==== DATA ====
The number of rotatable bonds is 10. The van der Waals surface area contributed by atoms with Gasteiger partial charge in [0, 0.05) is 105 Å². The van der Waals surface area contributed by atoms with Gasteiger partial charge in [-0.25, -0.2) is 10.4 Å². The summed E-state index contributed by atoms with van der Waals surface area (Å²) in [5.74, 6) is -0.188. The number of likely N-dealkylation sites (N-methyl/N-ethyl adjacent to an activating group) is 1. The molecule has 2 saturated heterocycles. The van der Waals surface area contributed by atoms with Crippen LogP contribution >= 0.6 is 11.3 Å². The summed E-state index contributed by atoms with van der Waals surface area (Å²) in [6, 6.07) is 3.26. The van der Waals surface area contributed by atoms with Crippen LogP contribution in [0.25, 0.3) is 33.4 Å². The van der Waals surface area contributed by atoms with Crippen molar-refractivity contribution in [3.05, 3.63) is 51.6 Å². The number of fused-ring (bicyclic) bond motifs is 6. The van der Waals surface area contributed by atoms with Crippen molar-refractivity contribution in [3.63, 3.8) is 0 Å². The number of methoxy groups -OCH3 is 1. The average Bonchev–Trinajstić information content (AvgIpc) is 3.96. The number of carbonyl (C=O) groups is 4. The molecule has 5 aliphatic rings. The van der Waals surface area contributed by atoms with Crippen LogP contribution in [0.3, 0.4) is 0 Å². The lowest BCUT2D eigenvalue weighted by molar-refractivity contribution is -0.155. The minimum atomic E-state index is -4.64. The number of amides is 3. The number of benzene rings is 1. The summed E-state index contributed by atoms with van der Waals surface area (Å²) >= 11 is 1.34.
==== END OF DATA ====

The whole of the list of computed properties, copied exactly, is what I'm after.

The number of rotatable bonds is 10. The van der Waals surface area contributed by atoms with Gasteiger partial charge in [0, 0.05) is 105 Å². The van der Waals surface area contributed by atoms with Gasteiger partial charge in [-0.25, -0.2) is 10.4 Å². The summed E-state index contributed by atoms with van der Waals surface area (Å²) in [5.74, 6) is -0.188. The number of likely N-dealkylation sites (N-methyl/N-ethyl adjacent to an activating group) is 1. The molecule has 2 saturated heterocycles. The van der Waals surface area contributed by atoms with Crippen LogP contribution >= 0.6 is 11.3 Å². The summed E-state index contributed by atoms with van der Waals surface area (Å²) in [6, 6.07) is 3.26. The van der Waals surface area contributed by atoms with Crippen LogP contribution in [0.25, 0.3) is 33.4 Å². The van der Waals surface area contributed by atoms with Crippen molar-refractivity contribution in [3.05, 3.63) is 51.6 Å². The number of fused-ring (bicyclic) bond motifs is 6. The van der Waals surface area contributed by atoms with Crippen molar-refractivity contribution in [3.63, 3.8) is 0 Å². The number of methoxy groups -OCH3 is 1. The average Bonchev–Trinajstić information content (AvgIpc) is 3.96. The number of carbonyl (C=O) groups is 4. The molecule has 5 aliphatic rings. The van der Waals surface area contributed by atoms with Crippen LogP contribution in [0.3, 0.4) is 0 Å². The lowest BCUT2D eigenvalue weighted by molar-refractivity contribution is -0.155. The minimum atomic E-state index is -4.64. The number of amides is 3. The number of benzene rings is 1. The summed E-state index contributed by atoms with van der Waals surface area (Å²) >= 11 is 1.34.